Italy should also be very proud of their efforts with well-earned victories against the French and the Irish. However, they have an ageing team and, while there are some bright talents coming through, one wonders how much longer the likes of Sergio Parisse, Gonzalo Canale and Andrea Masi will be around for. However there will be no greater loss to any international side in the world right now than Brian O’Driscoll will be to Ireland – he is their greatest ever player and has been the spearhead of their team since 1999. He will be a huge loss to a side that is currently going through a period of transition – the old guard, including O’Driscoll, Ronan O’Gara and Paul O’Connell, are moving aside and paving the way for the likes of Paddy Jackson and Luke Marshall to come through. In truth, Ireland were poor during the 6 Nations, but there are two reasons for this. The first is this transition, with many players in the squad not having reached 10 caps and some making their international debuts. The lack of experience meant some players didn’t perform at their best, the old rabbit-in-the-headlights scenario, but they have undoubted quality and will one day be wreaking havoc on the international scene. The second is injuries – so many key players, such as O’Connell and Jonny Sexton, missed the majority of the tournament while other players picked up lengthy injuries, with winger Simon Zebo having surgery on ankle ligaments and being ruled out for 10 weeks, while Eoin Reddan broke his leg in the penultimate match. This really disrupted the Irish plans and led to flanker Ian Henderson being brought on to play on the wing for a spell against Italy! Some say it’s bad luck, other say it’s because the Irish are too scared to tackle, but once all these players have returned and the other gain a bit more experience Ireland will once again be a dominant force in international rugby.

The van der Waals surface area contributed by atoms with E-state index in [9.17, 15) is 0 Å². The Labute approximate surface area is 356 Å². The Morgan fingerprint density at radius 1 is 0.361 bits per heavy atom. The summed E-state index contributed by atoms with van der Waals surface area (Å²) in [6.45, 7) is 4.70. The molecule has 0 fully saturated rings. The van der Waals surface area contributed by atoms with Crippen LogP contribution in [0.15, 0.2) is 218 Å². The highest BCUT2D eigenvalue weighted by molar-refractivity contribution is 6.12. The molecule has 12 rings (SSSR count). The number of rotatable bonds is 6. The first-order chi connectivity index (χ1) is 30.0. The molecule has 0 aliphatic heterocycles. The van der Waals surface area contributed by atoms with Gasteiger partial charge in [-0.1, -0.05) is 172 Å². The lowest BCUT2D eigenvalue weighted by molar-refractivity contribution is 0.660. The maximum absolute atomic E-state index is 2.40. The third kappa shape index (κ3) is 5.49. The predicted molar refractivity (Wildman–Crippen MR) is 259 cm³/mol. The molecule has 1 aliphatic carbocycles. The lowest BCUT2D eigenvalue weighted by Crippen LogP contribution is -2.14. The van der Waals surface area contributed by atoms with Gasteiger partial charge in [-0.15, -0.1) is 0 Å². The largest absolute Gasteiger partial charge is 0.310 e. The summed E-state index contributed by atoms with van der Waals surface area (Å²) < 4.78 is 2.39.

Which leaves us with France – in a tournament bereft of entertaining rugby we have to thank them for making us laugh so much! Players being forced to play in positions they don’t like, the most ridiculous selection policy and a captain who looked like he wanted to cry every 5 minutes; they really were the only contenders for the wooden spoon. The cheer that the French coach Phillipe Saint-Andre received as he brought on Freddie Michalak for Francois Trinh-Duc against England was one of the loudest of the whole tournament – Trinh-Duc is one of the half-backs in the world and yet he barely played, with the selectors favouring the biggest flop in international rugby. France really were a joke and they need to ask themselves some serious questions. How on earth did they play so well in the autumn against New Zealand, Australia and South Africa?
On the whole, the 2013 RBS 6 Nations was not one that will be remembered for it’s free-flowing attacking rugby – instead the fans will remember how Wales rose from the ashes to conquer all, how the French made themselves look stupid and how infuriated they got watching scrum after scrum collapsing. Let’s hope that this tournament has not only signalled the rise of the Scots and the Italians as a dominant force but also led to officials to change the rules of what is now the most pointless aspect of rugby union.